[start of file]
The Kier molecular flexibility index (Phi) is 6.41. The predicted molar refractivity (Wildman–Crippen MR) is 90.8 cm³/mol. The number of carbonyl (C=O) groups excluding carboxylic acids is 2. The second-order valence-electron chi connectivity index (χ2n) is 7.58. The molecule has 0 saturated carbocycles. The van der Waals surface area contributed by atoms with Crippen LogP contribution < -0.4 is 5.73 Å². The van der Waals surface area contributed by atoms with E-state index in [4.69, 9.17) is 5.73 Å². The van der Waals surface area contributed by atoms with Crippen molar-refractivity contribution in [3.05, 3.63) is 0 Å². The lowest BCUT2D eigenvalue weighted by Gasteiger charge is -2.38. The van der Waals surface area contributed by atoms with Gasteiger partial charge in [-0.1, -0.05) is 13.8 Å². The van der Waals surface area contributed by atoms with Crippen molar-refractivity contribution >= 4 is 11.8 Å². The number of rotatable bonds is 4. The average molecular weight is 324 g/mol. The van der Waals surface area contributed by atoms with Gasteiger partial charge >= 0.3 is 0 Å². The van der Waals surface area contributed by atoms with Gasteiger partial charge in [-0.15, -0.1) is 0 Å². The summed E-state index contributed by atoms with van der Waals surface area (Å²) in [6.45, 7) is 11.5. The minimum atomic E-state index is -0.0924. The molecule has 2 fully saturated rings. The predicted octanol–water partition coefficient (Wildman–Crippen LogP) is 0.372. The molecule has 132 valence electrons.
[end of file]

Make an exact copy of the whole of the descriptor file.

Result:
The Kier molecular flexibility index (Phi) is 6.41. The predicted molar refractivity (Wildman–Crippen MR) is 90.8 cm³/mol. The number of carbonyl (C=O) groups excluding carboxylic acids is 2. The second-order valence-electron chi connectivity index (χ2n) is 7.58. The molecule has 0 saturated carbocycles. The van der Waals surface area contributed by atoms with Crippen LogP contribution < -0.4 is 5.73 Å². The van der Waals surface area contributed by atoms with E-state index in [4.69, 9.17) is 5.73 Å². The van der Waals surface area contributed by atoms with Crippen molar-refractivity contribution in [3.05, 3.63) is 0 Å². The lowest BCUT2D eigenvalue weighted by Gasteiger charge is -2.38. The van der Waals surface area contributed by atoms with Gasteiger partial charge in [-0.1, -0.05) is 13.8 Å². The van der Waals surface area contributed by atoms with Crippen molar-refractivity contribution >= 4 is 11.8 Å². The number of rotatable bonds is 4. The average molecular weight is 324 g/mol. The van der Waals surface area contributed by atoms with Gasteiger partial charge >= 0.3 is 0 Å². The van der Waals surface area contributed by atoms with Gasteiger partial charge in [-0.15, -0.1) is 0 Å². The summed E-state index contributed by atoms with van der Waals surface area (Å²) in [6.45, 7) is 11.5. The minimum atomic E-state index is -0.0924. The molecule has 2 fully saturated rings. The predicted octanol–water partition coefficient (Wildman–Crippen LogP) is 0.372. The molecule has 132 valence electrons.